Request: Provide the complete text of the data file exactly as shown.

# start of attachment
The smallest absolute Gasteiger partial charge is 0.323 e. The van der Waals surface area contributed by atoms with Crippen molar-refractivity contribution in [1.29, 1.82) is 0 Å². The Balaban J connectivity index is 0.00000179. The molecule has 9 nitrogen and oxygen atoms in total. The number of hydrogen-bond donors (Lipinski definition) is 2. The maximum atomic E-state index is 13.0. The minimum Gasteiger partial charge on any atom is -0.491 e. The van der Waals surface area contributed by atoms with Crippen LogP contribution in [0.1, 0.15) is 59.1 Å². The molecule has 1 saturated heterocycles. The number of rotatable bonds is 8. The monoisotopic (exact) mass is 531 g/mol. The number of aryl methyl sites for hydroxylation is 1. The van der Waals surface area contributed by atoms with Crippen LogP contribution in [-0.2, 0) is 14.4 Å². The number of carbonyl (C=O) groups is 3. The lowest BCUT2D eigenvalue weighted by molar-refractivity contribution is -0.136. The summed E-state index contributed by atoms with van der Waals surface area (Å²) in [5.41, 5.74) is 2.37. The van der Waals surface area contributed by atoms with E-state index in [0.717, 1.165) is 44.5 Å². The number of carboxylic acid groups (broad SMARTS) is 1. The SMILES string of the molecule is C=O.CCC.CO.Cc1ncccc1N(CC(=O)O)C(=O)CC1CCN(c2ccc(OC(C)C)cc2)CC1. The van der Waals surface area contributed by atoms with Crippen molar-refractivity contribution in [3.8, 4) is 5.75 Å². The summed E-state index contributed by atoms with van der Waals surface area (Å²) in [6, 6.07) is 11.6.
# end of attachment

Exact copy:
The smallest absolute Gasteiger partial charge is 0.323 e. The van der Waals surface area contributed by atoms with Crippen molar-refractivity contribution in [1.29, 1.82) is 0 Å². The Balaban J connectivity index is 0.00000179. The molecule has 9 nitrogen and oxygen atoms in total. The number of hydrogen-bond donors (Lipinski definition) is 2. The maximum atomic E-state index is 13.0. The minimum Gasteiger partial charge on any atom is -0.491 e. The van der Waals surface area contributed by atoms with Crippen LogP contribution in [0.1, 0.15) is 59.1 Å². The molecule has 1 saturated heterocycles. The number of rotatable bonds is 8. The monoisotopic (exact) mass is 531 g/mol. The number of aryl methyl sites for hydroxylation is 1. The van der Waals surface area contributed by atoms with Crippen LogP contribution in [-0.2, 0) is 14.4 Å². The number of carbonyl (C=O) groups is 3. The lowest BCUT2D eigenvalue weighted by molar-refractivity contribution is -0.136. The summed E-state index contributed by atoms with van der Waals surface area (Å²) in [5.41, 5.74) is 2.37. The van der Waals surface area contributed by atoms with E-state index in [0.717, 1.165) is 44.5 Å². The number of carboxylic acid groups (broad SMARTS) is 1. The SMILES string of the molecule is C=O.CCC.CO.Cc1ncccc1N(CC(=O)O)C(=O)CC1CCN(c2ccc(OC(C)C)cc2)CC1. The van der Waals surface area contributed by atoms with Crippen molar-refractivity contribution in [3.8, 4) is 5.75 Å². The summed E-state index contributed by atoms with van der Waals surface area (Å²) in [6, 6.07) is 11.6.